How to Feed a Lawyer (and Other Irreverent Observations from the Legal Underground)

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"Author's Note: Yes, this post may seem depressing. Nonetheless, I do enjoy many things about my job on a daily basis."

Such as?

I'm curious as to what those are, because those very things tend to go away, in my opinion.



Mainly, I enjoy the free soft drinks. I also enjoy the free office supplies and the ocassional promotional product with the firm logo on it.



I agree. The free soft drinks are indeed a real plus.

Stan's boss

Actually, I am not really Stan's boss, but I feel like I could be. I did the whole "slave" thing for a while, left for the pulic sector for a few years and then opened my own firm which now has grown to a firm of 3 attorneys in a period of 5 years.

Yes, there are many "ritzy" firms like Stan's, but for every "ritzy" firm is a down home firm truly committed to family and allowing you to get your work done at home. I don't even know what our firm's attorneys bill per month -- I deliberately have refused to purchase software which would tell me.

I just want the projects I send their way done. They can be done at midnight in their bedroom or at 2pm in their office. I provide them with wireless laptops as well as cell phones with internet connectivity so they can work whereever they want. They have children and they can be home when there is a sick child.

Yes, they make -- as a base salary -- about half that of the "ritzy" firms, but with what they get from bringing their own business in (they get 50% where "ritzy firms" give the associate very little for bringing in new business) they can easily earn a lot more.

Also, they get to be home with their families. I treat their families to CLE's in fun places and their families eat dinner with mine and go fishing with mine. I am not hiring a robot, I am hiring an extension of my image. I want our clients to know that we are committed to a balanced family life. By the way -- they are looking at making partner a lot sooner than Stan will be. And, I NEVER say a brief is due tomorrow unless I just found out about it. My bad work ethic is not my associate's problem -- it is mine. If I dropped a deadline, I do my best to fix it. No reason to drag the whole firm into the mess.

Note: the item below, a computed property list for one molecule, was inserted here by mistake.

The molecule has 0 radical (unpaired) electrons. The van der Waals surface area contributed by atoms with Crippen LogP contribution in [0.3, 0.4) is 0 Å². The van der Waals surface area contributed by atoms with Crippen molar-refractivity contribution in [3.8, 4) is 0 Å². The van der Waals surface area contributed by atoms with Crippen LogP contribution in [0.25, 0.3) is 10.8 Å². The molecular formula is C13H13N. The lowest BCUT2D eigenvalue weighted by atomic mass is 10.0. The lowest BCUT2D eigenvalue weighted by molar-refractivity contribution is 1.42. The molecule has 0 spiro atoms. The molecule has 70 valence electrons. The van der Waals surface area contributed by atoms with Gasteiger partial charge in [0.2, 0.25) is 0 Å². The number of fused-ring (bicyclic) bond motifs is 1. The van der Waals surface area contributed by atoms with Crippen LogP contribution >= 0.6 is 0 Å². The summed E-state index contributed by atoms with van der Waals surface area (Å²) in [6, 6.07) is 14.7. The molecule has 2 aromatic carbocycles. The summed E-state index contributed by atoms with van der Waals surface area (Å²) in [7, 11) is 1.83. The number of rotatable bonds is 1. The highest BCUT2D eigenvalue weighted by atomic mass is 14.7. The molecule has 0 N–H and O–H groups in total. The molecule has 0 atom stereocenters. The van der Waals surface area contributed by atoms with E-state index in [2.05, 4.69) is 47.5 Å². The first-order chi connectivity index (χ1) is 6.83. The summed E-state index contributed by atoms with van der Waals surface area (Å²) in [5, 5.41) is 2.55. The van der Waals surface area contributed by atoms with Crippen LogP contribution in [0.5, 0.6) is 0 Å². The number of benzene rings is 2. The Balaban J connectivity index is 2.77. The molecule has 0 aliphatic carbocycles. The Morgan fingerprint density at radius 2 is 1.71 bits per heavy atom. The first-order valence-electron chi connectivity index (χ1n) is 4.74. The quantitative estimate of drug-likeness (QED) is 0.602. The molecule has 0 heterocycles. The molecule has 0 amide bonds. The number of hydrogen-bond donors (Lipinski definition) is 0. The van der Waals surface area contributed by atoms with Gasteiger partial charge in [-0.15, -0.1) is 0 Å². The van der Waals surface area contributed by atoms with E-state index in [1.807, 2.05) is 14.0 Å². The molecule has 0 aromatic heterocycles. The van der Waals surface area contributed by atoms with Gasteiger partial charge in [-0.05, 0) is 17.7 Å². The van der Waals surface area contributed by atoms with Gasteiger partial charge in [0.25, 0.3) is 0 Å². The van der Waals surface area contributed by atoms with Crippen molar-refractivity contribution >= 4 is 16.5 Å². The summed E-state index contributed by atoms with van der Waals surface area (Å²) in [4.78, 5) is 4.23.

So, don't be discouraged by Stan's statements -- there is hope for the weary -- but it can come at a cost in the short term in terms of initial salary. But, when I was working until midnight 3-4 times per week my husband put his foot down and said he didn't care what the cost in our income was -- I needed to hire help. The first time I was actually home for dinner for our son and the look on his face to see me home made the cost of hiring an associate well worth it. The same can be said about taking a cut in pay. It can be well worth it.


Interesting to read the comments of Stan's boss.

I wonder to what extent the model which Stan's Boss provides here was actually the model used before the pestulance of the Pyramidal firm model? At one time, firms were smaller as a rule, and more collegial. They probably had to be.


Stan's Boss: Thanks for the very interesting comment. Voices like yours need to be heard more often.

Stan's boss

I can tell you that even in the town I am in -- most attorneys who share my mentality lack the ability to run a profitable business. For me, the success has been refusing to take clients on "credit" unless I was OK never being paid by that client. My trust fund is fully funded for the work I do.

As I tell my clients -- I never want to go to work worrying about whether you have paid me -- I want to go to Court worried only about how to work in your best interests.

I also do not give free consultations -- which cuts down immensely on the "I can't afford that" mentality. If they can't afford $100.00 to see me for an hour -- they can't afford to hire me.

Our conference room and attorney offices have pictures of our children. I want our clients to know we have families too, so we understand what is at stake when we are fighting for their families. I hardly ever have a client balk when I say I took a day off to take my son to the local amusement park. Most clients are shocked, and I come back to the office recharged and ready for the next crisis of the moment. How many "ritzy" firms would encourage that mentality? In my metropolitan area -- I don't know of any.

Free soft drinks -- that would be a plus, but we provide a refrigerator and have many stores nearby where 12 packs are only 2.50 and they can stock up to their heart's content. Also, we do treat the associates and support staff to lunch about twice a month. I can tell you when everyone's birthday, anniversary, and important event is. My office is my second family and I never want to dread seeing the people I work with everyday. I seem them more than my own family sometimes. I have to enjoy coming to the office as much as possible or I would go nuts.

Stan, you should consider getting to know your support staff well. They can make your life much easier than you ever imagines and they often have the inside scopp on the office politics. Make a regular habit of taking your assistants out to lunch (nothing too fancy -- you want them to feel comfortable in their surroundings) and get to know them. They might know from your partner's assistant when a big brief is due and give you a heads up about it. Even better, you could mention to your partner that you see on his calendar that a major brief is due and ask him if he wants you to get started on it ahead of time.

Just a few ideas that would impress me.

Stan's boss' new associate?

Hey, Stan's Boss, you hiring? Seriously, this is fiction, right?

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